Friday, 29 April 2011

Breckenridge and Magidor on Arbitrary Reference: An apparent counterexample

[This is an early draft of a paper which, since being posted, has grown and changed title. Email me if you would like a copy. - TH 9/4/15]

In an interesting paper forthcoming in Phil. Studies, Breckenridge and Magidor argue for this thesis:

Arbitrary Reference (AR): It is possible to fix the reference of an expression arbitrarily. When we do so, the expression receives its ordinary kind of semantic-value, though we do not and cannot know which value in particular it receives.

Their primary argument in favour of AR is that it can be used to give an attractive account of 'instantial reasoning' such as this (their 'Argument 1'):

(1) There is someone x such that for every person y, x loves y [Premise]
(2) Let John be such a person
(3) For every person y, John loves y [Existential Instantiation on 1]
(4) Let Jane be an arbitrary person
(5) John loves Jane [Universal Instantiation on 3]
(6) There is some person x such that x loves Jane [Existential Generalisation on 5]
(7) But since Jane was an arbitrary person, for every person y there is some person x such that x loves y [Universal Generalisation on 6] 

I will not attempt to rehearse, or even summarize, their arguments, since they state them well and their paper is freely available on Magidor's website. My purpose here is to give an apparent counterexample to the claim that AR can be used to give an attractive account of instantial reasoning.

The following appears to be a logical truth: 

(Unref) If (all unreferred-to objects are white and there is an unreferred-to object), then there is a white object.

(By 'unreferred-to object', I mean an object which is never referred to by anyone or anything.) Here is a quasi-formal argument for (Unref):

(1) All unreferred-to objects are white and there is some unreferred-to object. [Assumption]
(2) All unreferred-to objects are white. [Conjunction Elimination on 1]
(3) There is some unreferred-to object. [Conjunction Elimination on 1]
(4) Let O be such an object.
(5) O is white. [Universal Instantiation on 2]
(6) There is some white object [Existential Generalization on 5]

(Unref) now follows from (1) - (6) by conditional proof.

This seems to be a valid argument. But the theory of instantial reasoning advanced by Breckenridge and Magidor seems to imply that the expression 'O' above refers to an unreferred-to object, which is absurd.

Tristan Haze
The University of Sydney

Breckenridge, Wylie & Magidor, Ofra (forthcoming). 'Arbitrary reference'. Philosophical Studies. 

There is a post about this paper on Ross Cameron's blog here.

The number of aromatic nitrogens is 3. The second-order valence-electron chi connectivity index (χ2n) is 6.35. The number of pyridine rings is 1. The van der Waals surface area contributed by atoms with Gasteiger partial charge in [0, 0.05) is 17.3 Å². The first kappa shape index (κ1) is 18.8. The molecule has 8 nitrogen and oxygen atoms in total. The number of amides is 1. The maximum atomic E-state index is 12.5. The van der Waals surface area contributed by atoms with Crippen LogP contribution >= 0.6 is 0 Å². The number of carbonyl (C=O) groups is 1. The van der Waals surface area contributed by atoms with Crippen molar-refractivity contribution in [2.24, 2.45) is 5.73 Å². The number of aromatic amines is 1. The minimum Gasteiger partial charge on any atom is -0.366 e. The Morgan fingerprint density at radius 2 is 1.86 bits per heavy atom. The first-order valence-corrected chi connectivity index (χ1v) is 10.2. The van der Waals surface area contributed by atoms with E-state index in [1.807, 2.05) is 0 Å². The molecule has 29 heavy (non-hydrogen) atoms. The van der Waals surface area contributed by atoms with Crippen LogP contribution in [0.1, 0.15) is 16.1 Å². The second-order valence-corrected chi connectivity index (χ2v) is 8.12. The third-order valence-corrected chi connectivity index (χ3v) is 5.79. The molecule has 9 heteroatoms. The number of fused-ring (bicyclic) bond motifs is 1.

1. Jeff Sanford Russell29 April 2011 at 06:40

    I'm a bit worried about this argument, since "unreferred-to" is the sort of predicate that is liable to produce paradoxes. For instance, the set of unreferred-to natural numbers is non-empty. So let N be the smallest unreferred-to natural number. So N is unreferred-to; but 'N' refers to N, so N is referred-to; contradiction.

    This doesn't show that the argument you gave isn't right, but it does cast some suspicion over it. It would be interesting to see how particular ways of resolving the semantic paradoxes handle this case.

  2. Thanks for the comment!

    The big difference, I think, between the argument to paradox in your comment and my counterexample, is that yours quite clearly does involve an attempt at reference to a particular object. And so one gets a paradox, because it seems there must be a *particular* object answering to that description, but that on the other hand there can't be.

    My idea with "arbitrary reference" (arguably a misnomer) to some unreferred object O is roughly this: such a thing appears to be do-able in valid arguments, without paradox. This seems to me much more clearly true than any specific proposal about the semantics of expressions like 'O'.

    So, here we have a datum that must (I say) be accommodated by any account of the semantics of instantial reasoning. Breckenridge and Magidor's account seems to fail here.

  3. Something I should probably mention, Jeff, since you're worried about 'unreferred-to': there appears to be a similar but distinct problem with arguments involving empty predicates, like 'unicorn' (assuming for the sake of argument that there are no unicorns).

  4. Neat!

    Another class of arguments that seems problematic for that account are certain kinds of proof by contradiction. E.g. to show there is no largest prime you start by assuming, for contradiction, that there is such a prime, p. Then given p is the largest prime you go on to construct a prime larger than p, which is the contradiction.

    The Breckenridge Magidor account doesn't seem to be able to account for the term "p" whose reference was apparently fixed arbitrarily, since if it does refer it doesn't refer to a largest prime. (I assume its still arbitrary even if, had there been a largest prime, there would have been only one thing it could have been -- maybe I should have chosen a different example.)

  5. Thanks Andrew! I agree, this seems to be a problem - perhaps a special case of the one I alluded to in the comment above yours. And it's a good case, because it shows how reasoning involving empty predicates can lead quite directly to truths which are more than just tautologies in a minimal logical sense.

    By the way, I should have said this already: one reason I think the case of unreferred-to objects seems to provide a stronger overall case against the Breckenridge-Magidor account is that there will be valid arguments involving *categorical* instantial reasoning about unreferred-to objects - reasoning not under any assumption. Whereas with "no such object" cases, there may be a reply (and a patch) which crucially involves the fact that assumptions are being made.